Thursday 27 April 2017


In the last blog, I gave you a list of questions that every actor should answer. If you have printed the questions and answered them, they will become very useful to you in your journey as an actor.
If you have not answered them, please try and do that. 
These are my own thoughts and answers. They have helped me through my journey for over two decades and have kept me relevant since then.

  1. Acting is a full time obsession: YES! If you are not obsessed with acting, then it becomes easy for you to ditch the profession when challenges come. The people in the industry can always tell when you are not passionate about acting. The best actors live and breathe acting. They go to bed and wake up thinking about their work and how to be better.

  2. No one can give you a single route to breaking into movies: YES! There are so many different ways to break into movies(acting). It's no longer necessary to drive to auditions, some casting directors prefer video submissions. Other people have made their own skits and loaded them on YouTube
    Viral videos
    have created opportunities for upcoming actors. Others just invite producers and directors to their self directed stage productions and catch their attention. The most common one is actors attending acting classes facilitated by casting directors and producers. When they stand out, it creates a good impression on the facilitator who may decide to give him an audition opportunity or even a reading for directors. The internet and technology have made it faster and easier to get the right attention.
  3. People are obligated to hold your hand and take you to a producer: NO! Nobody owes you anything, they are working hard to get booked. As an actor you have to keep pushing, learning and sending out your headshots, resumes, reels and cover letters. If you keep waiting for someone to help you, there is a chance that your career might never kick off. Do all you can to make your talent and skills visible.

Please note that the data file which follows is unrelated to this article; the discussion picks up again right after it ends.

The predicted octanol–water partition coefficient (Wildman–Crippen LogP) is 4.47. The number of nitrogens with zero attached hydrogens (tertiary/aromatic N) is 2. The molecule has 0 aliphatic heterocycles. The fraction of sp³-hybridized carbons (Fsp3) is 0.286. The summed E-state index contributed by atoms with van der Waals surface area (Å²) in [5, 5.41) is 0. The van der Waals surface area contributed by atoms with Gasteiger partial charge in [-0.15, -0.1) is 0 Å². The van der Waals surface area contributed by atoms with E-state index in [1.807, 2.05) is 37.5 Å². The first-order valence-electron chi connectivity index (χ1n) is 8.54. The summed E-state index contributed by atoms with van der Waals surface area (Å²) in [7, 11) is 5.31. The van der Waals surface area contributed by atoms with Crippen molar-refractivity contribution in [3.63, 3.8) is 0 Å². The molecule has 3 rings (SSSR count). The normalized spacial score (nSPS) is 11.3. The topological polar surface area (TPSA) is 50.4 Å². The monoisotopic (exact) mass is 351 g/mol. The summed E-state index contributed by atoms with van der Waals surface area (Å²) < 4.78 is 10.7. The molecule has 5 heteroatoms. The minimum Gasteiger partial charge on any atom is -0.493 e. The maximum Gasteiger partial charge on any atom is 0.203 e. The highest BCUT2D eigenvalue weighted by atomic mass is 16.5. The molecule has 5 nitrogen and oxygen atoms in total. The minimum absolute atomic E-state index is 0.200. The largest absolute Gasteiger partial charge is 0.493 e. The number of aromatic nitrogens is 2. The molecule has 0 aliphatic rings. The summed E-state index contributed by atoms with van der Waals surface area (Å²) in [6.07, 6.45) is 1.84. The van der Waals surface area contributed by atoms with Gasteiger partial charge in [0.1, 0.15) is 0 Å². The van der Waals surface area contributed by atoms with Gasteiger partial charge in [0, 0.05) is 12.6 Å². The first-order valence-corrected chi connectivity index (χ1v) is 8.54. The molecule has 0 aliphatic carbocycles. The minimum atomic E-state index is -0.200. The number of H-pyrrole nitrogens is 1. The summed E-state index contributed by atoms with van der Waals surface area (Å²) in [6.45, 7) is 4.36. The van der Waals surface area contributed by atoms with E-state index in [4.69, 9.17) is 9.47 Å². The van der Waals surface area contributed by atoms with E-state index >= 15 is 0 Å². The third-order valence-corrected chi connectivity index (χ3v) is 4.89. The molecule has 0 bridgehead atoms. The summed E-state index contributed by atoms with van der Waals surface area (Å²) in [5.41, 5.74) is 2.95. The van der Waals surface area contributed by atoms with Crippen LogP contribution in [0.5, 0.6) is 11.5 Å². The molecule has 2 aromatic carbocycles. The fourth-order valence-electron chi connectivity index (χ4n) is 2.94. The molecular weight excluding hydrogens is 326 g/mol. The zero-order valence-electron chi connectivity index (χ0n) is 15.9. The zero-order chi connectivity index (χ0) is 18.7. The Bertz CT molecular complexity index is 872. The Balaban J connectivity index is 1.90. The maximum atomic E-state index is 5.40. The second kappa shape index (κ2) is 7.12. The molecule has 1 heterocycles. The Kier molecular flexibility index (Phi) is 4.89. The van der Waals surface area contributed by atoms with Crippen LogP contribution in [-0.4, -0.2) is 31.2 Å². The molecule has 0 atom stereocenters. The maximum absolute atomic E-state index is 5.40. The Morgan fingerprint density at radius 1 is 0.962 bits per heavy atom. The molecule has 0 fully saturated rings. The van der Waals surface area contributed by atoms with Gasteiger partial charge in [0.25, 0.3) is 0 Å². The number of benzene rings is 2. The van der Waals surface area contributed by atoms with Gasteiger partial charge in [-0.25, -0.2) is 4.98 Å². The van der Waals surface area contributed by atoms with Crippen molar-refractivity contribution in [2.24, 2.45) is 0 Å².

4. Great actors don't have to audition for big roles: NO! Even the biggest actors in Hollywood still audition for roles. If you watch behind the scenes of some movies or read the interviews of the stars, you will find that they had to audition more than once for the role.

    Auditioning is not just for newbies contrary to popular belief. It is also not a degrading practice for celebrities. It is just the way the industry works. The only difference is that they do not have to stand in line like every other person.
  5. A film actor must be able to dream his character's dream: YES! If acting means BECOMING your character, you have no choice but to dream the dreams your character would dream. You must think your character's thoughts and feel the emotions of your character. YOU ARE THE CHARACTER.
  6. If you are naturally gifted in acting you do not require training: NO! If you have ever heard the saying TALENT IS NOT ENOUGH, then you know exactly why I said NO.  For every profession in the world, regardless of how naturally talented you think you are, you need training.

    Everyone needs to acquire the skills necessary. Know the terms, the rules, the techniques and the methods. You need to keep learning and upgrading your skills. This is the only way to remain relevant for a long time. The profession is the same but the styles, mediums and scripts are changing regularly.
  7. If you find someone "ACTING" in a movie, that actor is doing it wrong: YES! It is wrong for an actor to act like his character or perform his role, or even imitate his character. That is bad acting. An actor should BECOME the character, that way he does not seem like he is acting. You KNOW he is the character.
  8. If an actor is performing for the character then he has done a bad job: YES! First of all, film acting is not performing as far as the actor is concerned. It is BECOMING. Secondly you should not perform for the camera, in fact the camera should not be in your thoughts at that point. When you know exactly what the blocking is, the rest should be as seem less and as natural as possible.
  9. In Acting, a drunk should make a huge effort to appear sober: YES! In real life, people who get drunk don't easily admit or accept that they are drunk. Trying to play drunk sometimes becomes slapstick. But when you play drunk and try to seem sober, it creates a healthy obstacle that actors need to challenge themselves. Great performances happen when the actor tries to overcome an obstacle or a challenge.